Castles Rodenstein and Schnellerts are situated in the heart of the Odenwald Forest SE of Frankfurt, on opposite sides of the Gersprenz Valley. Rodenstein Castle, SW of Fränkisch-Grumbach was built at the end of the 13th century as a simple keep, but was enlarged in 1550 and left to decay in 1640. Today, only little remains, and a local society cares for the ruins. Schnellerts Castle lies NE of Fränkisch-Grumbach; little more than a few walls still stand. Local place names show clearly that the whole region is Rodensteiner country; there is a ‘Zum Wilder Jäger’ (Wild Hunt) restaurant at Nieder-Kainsbach, and several road names with Rodensteiner in it.

According to tradition, the apparition moves in stormy nights on the equinoxes and around Christmas between both castles and foretells wars.

The name Rodensteiner, however, for the phenomenon is a fairly recent one,
barely 200 years old, and the work of early folklorists. The Wild Hunt was known as the Schnellertsherr, the Master of Schnellerts Castle. In the 19th century, the Schnellertsheer was associated with the Rodensteiner, the count of Rodenstein Castle who was cursed for his evil deeds to wander forever, leading the army of the dead. It seems nothing changed much with the reformulation of the tale, but just the base of the apparition was moved from
one castle to the other. Reports of experiences had to be filed at Castle Reichelsheim since 1742, but these files were sadly lost in a bombing raid in 1944.

There are also direct experiences of the phenomenon. The last sighting of the Rodensteiner was in 1989. In autumn 1936, Emilie Schwinn, now 90 years old, was on her way home from Kirch-Beerfurth to Reichelsheim with her husband when, “as we went over the ridge between Kirch-Beerfurth and Pfaffen-Berrfurth, about midnight and dead quiet, no wind, we heard high above us in the sky a loud noise. Trample of horses’ hoofs, whinnying, the cracking of whips, the rattle of chains and the rattle of cart wheels. But there was nothing to be seen. I wanted to jump when I heard it but my husband grabbed my arm and held me tight”. It all lasted for roughly a minute, and the apparition vanished in the direction of Bockenrod, ultimately to Castle Rodenstein. There were no reports in the newspaper, and the weather office reported only a quiet and still night.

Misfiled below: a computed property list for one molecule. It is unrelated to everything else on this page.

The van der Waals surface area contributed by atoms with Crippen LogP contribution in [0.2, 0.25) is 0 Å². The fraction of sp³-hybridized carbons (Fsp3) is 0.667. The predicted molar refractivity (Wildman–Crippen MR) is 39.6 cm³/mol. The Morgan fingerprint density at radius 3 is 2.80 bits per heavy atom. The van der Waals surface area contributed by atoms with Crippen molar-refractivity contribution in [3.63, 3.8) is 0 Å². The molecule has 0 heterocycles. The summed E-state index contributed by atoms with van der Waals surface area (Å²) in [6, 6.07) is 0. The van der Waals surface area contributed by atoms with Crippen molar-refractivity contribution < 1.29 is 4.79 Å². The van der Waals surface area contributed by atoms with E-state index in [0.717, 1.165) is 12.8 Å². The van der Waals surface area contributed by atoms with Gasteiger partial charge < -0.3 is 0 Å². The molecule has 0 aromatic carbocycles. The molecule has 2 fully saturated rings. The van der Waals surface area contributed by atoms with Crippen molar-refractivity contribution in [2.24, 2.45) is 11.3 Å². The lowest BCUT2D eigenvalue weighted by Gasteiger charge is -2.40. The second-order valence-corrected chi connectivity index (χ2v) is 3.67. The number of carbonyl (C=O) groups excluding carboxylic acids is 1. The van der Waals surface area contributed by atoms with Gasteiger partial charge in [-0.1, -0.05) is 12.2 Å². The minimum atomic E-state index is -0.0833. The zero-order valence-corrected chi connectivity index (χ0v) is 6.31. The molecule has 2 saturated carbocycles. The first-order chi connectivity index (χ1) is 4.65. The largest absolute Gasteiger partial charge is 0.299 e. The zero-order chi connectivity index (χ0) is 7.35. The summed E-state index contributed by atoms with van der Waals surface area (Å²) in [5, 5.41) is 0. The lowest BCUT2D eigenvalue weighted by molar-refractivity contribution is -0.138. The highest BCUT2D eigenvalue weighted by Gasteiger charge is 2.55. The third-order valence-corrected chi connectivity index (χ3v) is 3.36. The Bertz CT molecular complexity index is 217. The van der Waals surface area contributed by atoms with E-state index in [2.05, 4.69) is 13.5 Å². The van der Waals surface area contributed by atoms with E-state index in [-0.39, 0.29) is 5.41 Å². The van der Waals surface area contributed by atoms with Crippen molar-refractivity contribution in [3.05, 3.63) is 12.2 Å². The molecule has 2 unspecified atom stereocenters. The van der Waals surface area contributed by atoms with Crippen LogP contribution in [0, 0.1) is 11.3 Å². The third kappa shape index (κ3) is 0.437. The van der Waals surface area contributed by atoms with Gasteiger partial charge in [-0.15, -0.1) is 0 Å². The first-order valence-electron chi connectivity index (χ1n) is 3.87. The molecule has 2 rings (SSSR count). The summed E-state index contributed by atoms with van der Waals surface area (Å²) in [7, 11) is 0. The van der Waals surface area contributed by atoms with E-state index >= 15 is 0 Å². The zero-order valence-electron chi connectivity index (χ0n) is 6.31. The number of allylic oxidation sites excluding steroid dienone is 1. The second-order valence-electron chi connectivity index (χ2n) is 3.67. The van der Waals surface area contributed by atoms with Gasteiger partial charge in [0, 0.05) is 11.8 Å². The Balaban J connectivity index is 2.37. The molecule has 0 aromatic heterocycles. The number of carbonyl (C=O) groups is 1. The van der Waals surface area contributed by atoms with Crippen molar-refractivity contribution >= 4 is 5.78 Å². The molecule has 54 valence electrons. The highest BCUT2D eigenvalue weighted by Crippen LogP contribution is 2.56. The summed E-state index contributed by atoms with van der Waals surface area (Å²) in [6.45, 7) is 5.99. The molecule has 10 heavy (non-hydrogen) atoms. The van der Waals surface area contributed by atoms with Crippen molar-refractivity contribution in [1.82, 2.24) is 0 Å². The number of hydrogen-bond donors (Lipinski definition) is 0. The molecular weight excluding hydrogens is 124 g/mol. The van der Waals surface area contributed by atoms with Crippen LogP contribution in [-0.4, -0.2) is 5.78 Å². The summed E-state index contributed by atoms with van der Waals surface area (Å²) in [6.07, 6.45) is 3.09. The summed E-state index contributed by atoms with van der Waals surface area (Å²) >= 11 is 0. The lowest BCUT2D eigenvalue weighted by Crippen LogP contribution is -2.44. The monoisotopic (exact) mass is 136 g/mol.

Wilhelm Ripper owns the Haal Farm at Ober-Kainsbach. The buildings are “directly on the path of the knight’s ghost, when he moves from Castle Schnellerts to Rodenstein.” While on its procession, the Wild Hunt moved
through a shed on the grounds, and through two doors in the walls. Once an owner wanted to get rid of the phenomenon by blocking the doors – the walls were torn down.

The folktales and the eyewitness reports give us several firm points which the Rodensteiner passes. The starting points are Schnellerts and Rodensteiner Castle. The Hunt moves right through the farm of Haal-Höfe at Ober-Kainsbach, and over the bridge between Kirch-Beerfurth and Pfaffen-Beerfurth. These four points are not in alignment, and even if we discount the bridge report as modern experience and take the farm only as traditional reference point, we have a winding path of the Rodensteiner. Although the tale has all the ingredients of a ghost road and spirit’s flight path, it is not straight, but in keeping with the Wild Hunt in Germany, winding and curving. 5

There is no real structural difference between a procession of the dead on stormy nights and the Wild Hunt. However, all tales of the Wild Hunt from Germany which state a certain route describe winding or curving paths, while the ghost roads are always dead straight. It seems that in folklore there was an unconscious distinction between straight and winding paths, the first ascribed to the procession of the dead, the second to the Wild Hunt.
Therefore, however unintentional, folklore terminology knew of both variants and clearly distinguished between both.


  1. Hermann Kern, Labyrinthe. Munich: Prestel 1982, p. 30, 107
  2. Georg O. Brunner, ‘Karrengeleise: ausgefahren oder handgemacht, antik oder neuzeitlich?’ Bündner Monatsblatt 4, 1999, pp. 243-263
  3. Evelyn Felderbach. Das verschlossene Buch. Woldert: Smaragd 2001, p.32-33
  4. John Michell & R.J.M. Rickard. Die Welt steckt voller Wunder. Econ: Düsseldorf 1979, p. 202

5.:  http://www.echo-omline/kultur/detail.php3?id=129493


Published in NE92, Winter 2002, p13-15